Monthly Archives: July 2014

On writing.

I’ve been working on song lyrics. Otherwise known as “poetry”, I guess, since I don’t have any music written yet. But “song lyrics” sounds cooler. And that’s the ultimate intent.

I had some ideas that I typed out and erased. I should probably just write them in a journal instead. Preferably on a desert island somewhere.

But then I suppose that if I were living on a desert island, I wouldn’t have much to write about.

That’s the irony of artistic expression. I’m just not inspired to write if nothing’s on my mind. And by “nothing” I mean nothing negative, or upsetting. If everything is fine, I’ll just go outside or otherwise live my life. It’s the dark moments that demand a voice.

But I don’t enjoy dark moments. Especially when they extend beyond “moments” and stretch on for months or years. I don’t want to have anything to write about. I’d rather just be happy, and not write anything.

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Music therapy.

Guitar: check. Amp: check. Learning how to play again: check.

My plan is to get back into shape as a guitarist, then start writing stuff again. It’s been a long time since I consciously sat down to write something involving notes and chords. I’m looking forward to it.

Being “over 40” is a funny thing. It’s clarified for me that there are things in life that I still want to do. Priorities that I still want to… well, prioritize. And if any of that is to happen, then it needs to come from me.

I spent much of my last decade being passive about my life. After an abrupt career transition when I was 30, I decided to park it in my new job. My ambition sort of melted away, and as our family kept growing, I rationalized more and more the necessity of my new career—we needed the money, I needed the job, that was basically it. But all of that was a cover for the fact that I had been wounded and didn’t really feel like playing the game anymore.

It’s still an uphill battle for me, finding the motivation to pursue the things I want.

A big part of that is the fact that I have four children, and I’m at home with them all day. This is not to say that I resent them, or the effort it takes to raise them. I often find myself wishing that I could quit my job (I telecommute) and just “parent” all day. As it is, I feel like I’m doing a half-assed job of it. “Not now; daddy has to finish this up.”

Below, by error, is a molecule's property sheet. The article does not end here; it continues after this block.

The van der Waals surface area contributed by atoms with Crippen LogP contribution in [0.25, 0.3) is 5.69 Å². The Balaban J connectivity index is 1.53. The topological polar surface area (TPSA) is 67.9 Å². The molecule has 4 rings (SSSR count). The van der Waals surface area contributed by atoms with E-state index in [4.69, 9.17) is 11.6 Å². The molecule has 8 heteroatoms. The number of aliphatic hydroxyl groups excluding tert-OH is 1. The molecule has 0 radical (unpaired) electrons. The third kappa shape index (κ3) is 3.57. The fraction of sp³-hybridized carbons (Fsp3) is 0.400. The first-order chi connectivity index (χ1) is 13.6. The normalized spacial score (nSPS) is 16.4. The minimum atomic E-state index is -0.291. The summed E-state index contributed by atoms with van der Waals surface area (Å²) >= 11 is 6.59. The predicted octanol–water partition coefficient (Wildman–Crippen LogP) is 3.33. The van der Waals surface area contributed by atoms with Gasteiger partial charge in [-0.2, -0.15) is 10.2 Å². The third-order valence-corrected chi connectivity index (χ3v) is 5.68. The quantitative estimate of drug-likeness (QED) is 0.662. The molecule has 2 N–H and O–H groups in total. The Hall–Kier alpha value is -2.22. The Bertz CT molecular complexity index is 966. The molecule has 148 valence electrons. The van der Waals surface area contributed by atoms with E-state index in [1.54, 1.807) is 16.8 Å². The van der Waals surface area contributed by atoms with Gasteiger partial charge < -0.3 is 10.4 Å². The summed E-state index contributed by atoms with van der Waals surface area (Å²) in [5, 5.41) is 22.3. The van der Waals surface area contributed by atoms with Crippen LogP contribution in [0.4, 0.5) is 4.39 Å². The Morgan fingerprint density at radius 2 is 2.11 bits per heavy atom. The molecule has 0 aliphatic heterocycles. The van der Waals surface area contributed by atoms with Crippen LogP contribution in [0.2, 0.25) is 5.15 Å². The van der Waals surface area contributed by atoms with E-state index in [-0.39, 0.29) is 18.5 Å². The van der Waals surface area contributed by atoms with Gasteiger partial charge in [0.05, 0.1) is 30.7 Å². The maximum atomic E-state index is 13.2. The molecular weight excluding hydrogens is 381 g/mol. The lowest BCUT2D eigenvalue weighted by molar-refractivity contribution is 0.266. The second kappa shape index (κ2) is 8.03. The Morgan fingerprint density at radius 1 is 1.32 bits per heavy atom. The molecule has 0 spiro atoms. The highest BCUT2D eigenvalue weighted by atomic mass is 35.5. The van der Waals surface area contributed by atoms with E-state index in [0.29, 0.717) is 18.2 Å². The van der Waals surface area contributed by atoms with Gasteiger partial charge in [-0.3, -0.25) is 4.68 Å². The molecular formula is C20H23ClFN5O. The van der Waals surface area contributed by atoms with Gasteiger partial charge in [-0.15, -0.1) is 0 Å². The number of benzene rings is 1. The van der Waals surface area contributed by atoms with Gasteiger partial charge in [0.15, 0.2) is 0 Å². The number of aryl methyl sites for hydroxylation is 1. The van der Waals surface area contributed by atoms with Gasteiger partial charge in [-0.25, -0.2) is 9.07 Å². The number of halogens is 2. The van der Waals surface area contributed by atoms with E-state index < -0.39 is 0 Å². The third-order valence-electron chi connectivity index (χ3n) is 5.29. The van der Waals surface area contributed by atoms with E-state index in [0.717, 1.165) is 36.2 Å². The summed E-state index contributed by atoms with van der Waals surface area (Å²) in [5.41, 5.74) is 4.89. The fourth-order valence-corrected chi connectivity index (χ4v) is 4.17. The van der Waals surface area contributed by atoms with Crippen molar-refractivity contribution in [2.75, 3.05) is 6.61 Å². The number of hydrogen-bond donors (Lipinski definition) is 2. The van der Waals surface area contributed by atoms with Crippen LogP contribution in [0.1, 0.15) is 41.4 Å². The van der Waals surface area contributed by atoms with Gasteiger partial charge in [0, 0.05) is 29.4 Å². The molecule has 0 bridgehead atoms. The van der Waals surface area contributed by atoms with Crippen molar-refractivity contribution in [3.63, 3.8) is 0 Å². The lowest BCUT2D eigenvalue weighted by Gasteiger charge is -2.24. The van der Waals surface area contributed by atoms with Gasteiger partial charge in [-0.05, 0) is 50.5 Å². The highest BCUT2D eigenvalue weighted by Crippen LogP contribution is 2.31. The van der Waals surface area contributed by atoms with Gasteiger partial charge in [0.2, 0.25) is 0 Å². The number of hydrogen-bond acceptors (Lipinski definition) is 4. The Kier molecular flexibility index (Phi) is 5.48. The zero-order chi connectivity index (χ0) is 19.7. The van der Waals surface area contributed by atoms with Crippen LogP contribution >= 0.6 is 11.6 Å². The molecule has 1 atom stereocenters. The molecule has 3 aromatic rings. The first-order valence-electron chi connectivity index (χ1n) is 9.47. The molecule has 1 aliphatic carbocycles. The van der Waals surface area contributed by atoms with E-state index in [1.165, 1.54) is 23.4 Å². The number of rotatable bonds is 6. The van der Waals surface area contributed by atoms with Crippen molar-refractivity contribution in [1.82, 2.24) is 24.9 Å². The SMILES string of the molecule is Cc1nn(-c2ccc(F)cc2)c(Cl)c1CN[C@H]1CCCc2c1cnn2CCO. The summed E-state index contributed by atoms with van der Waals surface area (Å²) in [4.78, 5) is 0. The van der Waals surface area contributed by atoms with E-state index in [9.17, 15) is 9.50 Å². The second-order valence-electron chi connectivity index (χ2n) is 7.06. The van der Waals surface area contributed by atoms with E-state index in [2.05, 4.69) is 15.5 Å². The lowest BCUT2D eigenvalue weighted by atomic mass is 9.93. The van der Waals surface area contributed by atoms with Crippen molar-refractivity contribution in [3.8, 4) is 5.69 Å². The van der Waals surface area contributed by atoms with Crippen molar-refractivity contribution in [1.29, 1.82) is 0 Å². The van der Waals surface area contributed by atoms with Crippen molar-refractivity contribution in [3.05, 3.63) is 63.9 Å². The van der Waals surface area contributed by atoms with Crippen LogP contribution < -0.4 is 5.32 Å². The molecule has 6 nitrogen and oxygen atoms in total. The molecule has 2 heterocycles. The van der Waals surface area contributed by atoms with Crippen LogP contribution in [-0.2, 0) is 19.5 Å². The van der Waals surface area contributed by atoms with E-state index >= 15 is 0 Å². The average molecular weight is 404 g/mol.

But it’s the combination of a full-time job and the emotional requirements of parenting that leave me feeling like my tank is empty at the end of every day. This thing that I’m doing now with music—getting back into practice with guitar playing (and hopefully more)—is an attempt to add something in there that refills the tank a bit.

Do I wish that I didn’t have any family responsibilities at all, so I could devote more time to my own pursuits? I’ve asked myself that question before. But my answer has always been “no, not really.” My life is richer because of my children. Immeasurably so. I couldn’t imagine a world that didn’t have them in it. And I really enjoy them as people.

I think I’m just tired. Like, on an emotional level. What I would love is to have a week to myself alone in the house. No work, no anything. I’ve been able to do that before. And I’ve found that I end up having more energy to do things around the house, and more interest in things in general.

I’ve learned enough by now to understand what that means. Being emotionally overwhelmed is draining. Which is where I live on a daily basis. But in those down times when I haven’t been wiped out from emotional exhaustion, I get to see what I’m really like, or what I could be like. It’s a lot more enjoyable to be that person. The trick for me is to tip the scales a bit more from “stressed out all the time” to something that feels more human.